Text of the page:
Dr. Paul Jaffe is an electronics engineer, researcher, and integration and testing section head at the Naval Center for Space Technology at the United States Naval Research Laboratory (NRL). In over 20 years at the NRL, he has worked on dozens of missions for NASA, the U.S. Department of Defense, and other sponsors, including SSULI, STEREO, TacSat-1, and TacSat-4. He developed standards and lead spacecraft computer hardware development as part of the Department of Defense’s Operationally Responsive Space effort. Paul served as a coordinator of the NRL’s funded study of the military applications of Space-Based Solar Power, and as an editor of the study group’s final report. He was the principal investigator for a four-year research effort involving the development and testing of modules for conversion of sunlight into microwaves. He received a Bachelor of Science in Electrical Engineering from the University of Maryland, College Park and a Master of Science in Electrical Engineering at the Johns Hopkins University, graduating with honors. He also earned a Ph.D. in Electrical Engineering at the University of Maryland, College Park.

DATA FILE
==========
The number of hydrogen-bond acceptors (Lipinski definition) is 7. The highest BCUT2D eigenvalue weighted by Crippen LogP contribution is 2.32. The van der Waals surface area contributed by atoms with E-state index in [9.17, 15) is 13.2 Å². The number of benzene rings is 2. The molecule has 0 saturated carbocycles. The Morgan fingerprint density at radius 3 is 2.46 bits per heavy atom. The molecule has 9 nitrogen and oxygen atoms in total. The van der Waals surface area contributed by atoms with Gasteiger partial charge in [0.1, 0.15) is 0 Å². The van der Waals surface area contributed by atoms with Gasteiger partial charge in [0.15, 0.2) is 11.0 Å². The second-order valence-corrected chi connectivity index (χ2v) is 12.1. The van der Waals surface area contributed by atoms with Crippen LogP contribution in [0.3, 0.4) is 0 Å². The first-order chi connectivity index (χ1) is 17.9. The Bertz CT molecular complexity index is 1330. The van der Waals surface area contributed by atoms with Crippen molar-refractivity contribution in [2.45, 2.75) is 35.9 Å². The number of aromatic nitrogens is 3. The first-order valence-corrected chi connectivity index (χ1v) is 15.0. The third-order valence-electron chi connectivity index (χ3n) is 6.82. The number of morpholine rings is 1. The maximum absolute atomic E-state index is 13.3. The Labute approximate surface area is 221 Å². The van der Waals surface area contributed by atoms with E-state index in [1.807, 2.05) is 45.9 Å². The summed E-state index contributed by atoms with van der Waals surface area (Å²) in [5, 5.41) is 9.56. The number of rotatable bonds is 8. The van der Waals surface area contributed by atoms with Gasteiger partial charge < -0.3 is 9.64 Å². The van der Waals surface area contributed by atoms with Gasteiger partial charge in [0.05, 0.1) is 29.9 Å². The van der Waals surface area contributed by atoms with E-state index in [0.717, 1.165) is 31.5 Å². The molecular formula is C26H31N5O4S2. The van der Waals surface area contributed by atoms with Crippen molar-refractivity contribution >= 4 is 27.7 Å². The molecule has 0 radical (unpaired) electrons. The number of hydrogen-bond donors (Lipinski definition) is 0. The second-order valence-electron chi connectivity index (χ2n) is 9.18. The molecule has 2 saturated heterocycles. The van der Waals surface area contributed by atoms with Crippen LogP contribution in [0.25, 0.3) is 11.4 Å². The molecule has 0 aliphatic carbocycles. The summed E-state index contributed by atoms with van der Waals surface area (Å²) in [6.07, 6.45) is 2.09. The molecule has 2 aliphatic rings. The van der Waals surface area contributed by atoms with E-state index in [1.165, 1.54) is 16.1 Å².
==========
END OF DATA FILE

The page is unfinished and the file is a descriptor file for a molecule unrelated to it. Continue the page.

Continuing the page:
Dr. James McSpadden is an expert in microwave power transmission systems and rectenna design. Working for over 16 years in industry, he has led projects performing system analysis and technology development for various power transmission projects. Dr. McSpadden joined Raytheon in 2005 after 8 years with Boeing in Seattle. In both locations he has led several power beaming studies and experiments for various applications. Dr. McSpadden received his B.S.E.E, M.S.E.E, and Ph.D. diplomas, all from Texas A&M University, in 1989, 1993, and 1998, respectively. Dr. McSpadden has over 20 published papers in journals, conferences, and magazines on microwave power transmission

Wireless Power Transfer: From Directional Power to Omni-directional Power

Speaker: Ron Hui, Professor, Imperial College London and Hong Kong University